Contesting a Will as a Beneficiary

By Ellis Roanhorse

Will contests take place in probate court: One of the functions of probate court is to hear any disputes pertaining to the execution of a will. A beneficiary who seeks to contest a will must have verifiable grounds upon which to do so. If a probate court deems the evidence sufficient, it may declare the entire will invalid or merely strike certain provisions.

Contesting a Will Due to Lack of Formalities

Every state has laws that explain the formalities required for the making of a will. If a last will and testament does not conform to state-specific formalities, it may be open for contest. All states require a will maker, known as the "testator," to have testamentary capacity. This means the will maker must have the mental capacity to understand he is making a will, what his assets are and his relationship with the people he is leaving his assets to. A will must be in writing and signed by the testator. Attestation, or witnessing, is also a common requirement. Often, state law requires witnesses to be people who do not stand to benefit from a will's provisions. If a will fails to meet any such requirements of state law, a beneficiary may have grounds for a contest.

Contesting a Will Based on Undue Influence

If there is evidence the testator executed his will under the influence of another person, a probate court may declare the entire will invalid. When a testator executes a will under undue influence, it means his will was made while being psychologically or mentally controlled by an individual who stands to benefit from the will. For a beneficiary to contest a will based on undue influence, he may have to provide evidence showing the perpetrator participated in the making of the will and was someone the testator trusted. Undue influence may also be proven by the fact the perpetrator received an unexpectedly large share of the estate.

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Contesting a Will Based on Duress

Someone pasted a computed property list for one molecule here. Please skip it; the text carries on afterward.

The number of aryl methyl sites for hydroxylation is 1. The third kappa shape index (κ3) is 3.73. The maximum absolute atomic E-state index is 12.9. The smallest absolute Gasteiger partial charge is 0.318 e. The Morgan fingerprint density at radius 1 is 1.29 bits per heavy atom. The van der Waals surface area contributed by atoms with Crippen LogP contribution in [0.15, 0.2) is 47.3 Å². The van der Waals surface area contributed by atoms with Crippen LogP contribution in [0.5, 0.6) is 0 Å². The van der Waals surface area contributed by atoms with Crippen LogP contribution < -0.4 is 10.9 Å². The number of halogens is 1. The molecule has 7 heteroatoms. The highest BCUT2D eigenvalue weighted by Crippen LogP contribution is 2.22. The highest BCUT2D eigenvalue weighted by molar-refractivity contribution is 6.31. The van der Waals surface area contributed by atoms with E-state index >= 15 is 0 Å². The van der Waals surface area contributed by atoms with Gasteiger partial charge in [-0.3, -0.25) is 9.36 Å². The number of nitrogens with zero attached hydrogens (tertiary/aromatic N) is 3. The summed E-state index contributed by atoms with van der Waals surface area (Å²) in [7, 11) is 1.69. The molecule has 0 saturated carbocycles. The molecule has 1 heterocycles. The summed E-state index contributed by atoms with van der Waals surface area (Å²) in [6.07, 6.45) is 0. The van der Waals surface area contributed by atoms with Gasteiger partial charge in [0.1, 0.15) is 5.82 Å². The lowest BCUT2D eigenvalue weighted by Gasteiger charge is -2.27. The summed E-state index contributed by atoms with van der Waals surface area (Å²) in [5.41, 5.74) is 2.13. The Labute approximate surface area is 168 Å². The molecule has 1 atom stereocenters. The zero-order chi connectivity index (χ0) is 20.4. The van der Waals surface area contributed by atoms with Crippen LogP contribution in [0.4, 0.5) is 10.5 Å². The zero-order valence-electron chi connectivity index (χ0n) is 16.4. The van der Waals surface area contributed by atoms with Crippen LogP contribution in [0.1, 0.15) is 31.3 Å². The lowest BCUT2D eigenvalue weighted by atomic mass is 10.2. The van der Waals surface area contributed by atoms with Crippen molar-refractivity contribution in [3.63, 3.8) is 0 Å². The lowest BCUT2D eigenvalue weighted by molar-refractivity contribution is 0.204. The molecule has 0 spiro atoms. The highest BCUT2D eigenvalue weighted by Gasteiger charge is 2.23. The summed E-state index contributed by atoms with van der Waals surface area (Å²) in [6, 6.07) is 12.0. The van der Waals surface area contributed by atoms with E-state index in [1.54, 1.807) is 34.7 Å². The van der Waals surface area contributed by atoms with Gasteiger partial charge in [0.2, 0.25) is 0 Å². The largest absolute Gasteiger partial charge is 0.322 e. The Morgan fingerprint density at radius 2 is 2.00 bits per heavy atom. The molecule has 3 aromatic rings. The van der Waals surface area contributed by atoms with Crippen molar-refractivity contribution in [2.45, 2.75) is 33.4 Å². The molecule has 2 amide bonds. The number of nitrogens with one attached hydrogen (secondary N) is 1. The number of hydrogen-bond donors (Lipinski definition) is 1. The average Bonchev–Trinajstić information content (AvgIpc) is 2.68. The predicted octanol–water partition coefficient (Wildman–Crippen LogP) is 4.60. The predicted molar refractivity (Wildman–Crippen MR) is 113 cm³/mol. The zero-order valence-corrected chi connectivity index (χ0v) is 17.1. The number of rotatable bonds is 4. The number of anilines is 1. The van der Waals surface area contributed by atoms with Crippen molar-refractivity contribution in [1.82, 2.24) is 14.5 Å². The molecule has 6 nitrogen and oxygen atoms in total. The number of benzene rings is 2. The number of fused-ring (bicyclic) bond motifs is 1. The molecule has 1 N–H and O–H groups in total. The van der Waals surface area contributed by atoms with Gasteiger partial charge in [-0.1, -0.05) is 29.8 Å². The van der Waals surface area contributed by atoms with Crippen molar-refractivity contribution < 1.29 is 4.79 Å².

A beneficiary may contest a will if he can provide proof the testator was under duress at the time the will was made. Duress involves threats of physical violence, restraint or coercion. For example, a person is under duress if he feels he has no choice but to leave his entire estate to someone who is threatening to hurt him or his family. For a beneficiary to prove duress, he would generally have to prove the person named in the will was someone the testator trusted and not someone expected to receive an inheritance.

Will Contests in Court

A beneficiary may contest a will if he has a valid reason, such as a belief the testator lacked testamentary capacity or the will was made under undue influence or duress. Generally, wills are presumed to be valid. Although the standard varies from state to state, a beneficiary may be expected to provide clear and convincing evidence the will is invalid. Probate court procedures vary; however, a beneficiary is typically required to file notice of a will contest with the probate court where the will was admitted. Once a probate court agrees to hear the will contest, a beneficiary will have to testify in court. If the court is convinced by the beneficiary's evidence, it may declare the entire will invalid. If the entire will is declared invalid, the beneficiary will receive his portion of the estate as required by state law.

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Contesting a Will in Kansas

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Related articles

How to Contest a Will in Colorado

To contest a will in Colorado, as in other states, you must be an "interested party," which means you must stand to gain from the will in some way. You must also have valid grounds upon which to contest the will. In Colorado, valid grounds to contest a will include lack of testamentary capacity, undue influence or failure to adhere to the state's prescribed formalities such as lack of witnesses, among other oversights.

What Constitutes Fraud When Contesting a Will?

One common ground for contesting a will is that the will was the result of fraud. If you can prove fraud, some or all of the will may be invalidated, and the property will pass according to the state's rules for intestacy; that is, for people who die without leaving a will or other means to dispose of their property.

Rules for Witnessing a Will

A last will and testament is a powerful legal document that instructs the executor of an estate how to distribute the property of the writer of the will, known as the testator, after he dies. Because of the potential and motivation for fraud, state governments have passed laws imposing strict restrictions on the format of a will. All states require that the testator's signature be witnessed.

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